Monsanto’s Roundup herbicide is toxic, causes insect and weed immunity, and it has been found in 75 percent of air and rain test samples in at least one part of the United States. The US Geological Survey recently concluded a study in which samples of a variety of chemicals were traced in the air and rain around the Mississippi Delta agricultural region. Roundup was the most commonly found toxin in 2007, which means that the potentially carcinogenic compound is in the vast majority of the air and rain surrounding the area.
Monsanto’s flagship product, glyphosate, commonly known as Roundup herbicide, is the most commonly used herbicide in the US. But in recent years, studies have found that the herbicide is even more toxic than originally thought, but no change in regulation has accompanied that discovery. In fact, Roundup has actually caused weeds and insects to build up immunity to the toxin, forcing Monsanto to make the product stronger and farmers to apply more to crops, such that more of the toxins are being released than ever.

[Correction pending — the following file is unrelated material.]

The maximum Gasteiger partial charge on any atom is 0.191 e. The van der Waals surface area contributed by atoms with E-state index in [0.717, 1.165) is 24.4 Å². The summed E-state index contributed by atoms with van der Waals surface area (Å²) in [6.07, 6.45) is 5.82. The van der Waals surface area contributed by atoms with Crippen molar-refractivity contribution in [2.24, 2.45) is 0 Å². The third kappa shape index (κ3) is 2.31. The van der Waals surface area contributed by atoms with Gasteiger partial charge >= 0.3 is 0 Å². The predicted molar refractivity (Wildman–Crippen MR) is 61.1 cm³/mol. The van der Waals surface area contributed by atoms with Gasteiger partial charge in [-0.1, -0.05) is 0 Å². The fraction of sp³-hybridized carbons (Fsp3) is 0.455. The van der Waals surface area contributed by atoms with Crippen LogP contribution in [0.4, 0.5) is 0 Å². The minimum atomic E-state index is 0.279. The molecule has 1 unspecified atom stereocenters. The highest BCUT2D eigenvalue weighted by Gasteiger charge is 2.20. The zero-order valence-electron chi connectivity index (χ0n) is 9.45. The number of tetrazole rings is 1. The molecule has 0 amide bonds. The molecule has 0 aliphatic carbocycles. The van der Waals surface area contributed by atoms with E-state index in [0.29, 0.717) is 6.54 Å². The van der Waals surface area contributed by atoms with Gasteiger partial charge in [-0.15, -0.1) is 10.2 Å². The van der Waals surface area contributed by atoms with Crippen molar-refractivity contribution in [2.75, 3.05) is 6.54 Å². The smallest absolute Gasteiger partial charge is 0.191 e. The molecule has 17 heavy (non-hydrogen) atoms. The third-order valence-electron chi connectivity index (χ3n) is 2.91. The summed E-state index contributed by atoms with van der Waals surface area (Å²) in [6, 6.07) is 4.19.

Research has linked Roundup to Parkinson’s disease and cancer, and in Argentina, in an area where Roundup is frequently used, 80 percent of children have the toxin in their bloodstream and struggle with a variety of health problems. The study, soon to be published by Environmental Toxicology and Chemistry journal, also found additional pesticides in the air and rain with effects just as toxic as Roundup, if not more so, though in lesser amounts than the common herbicide.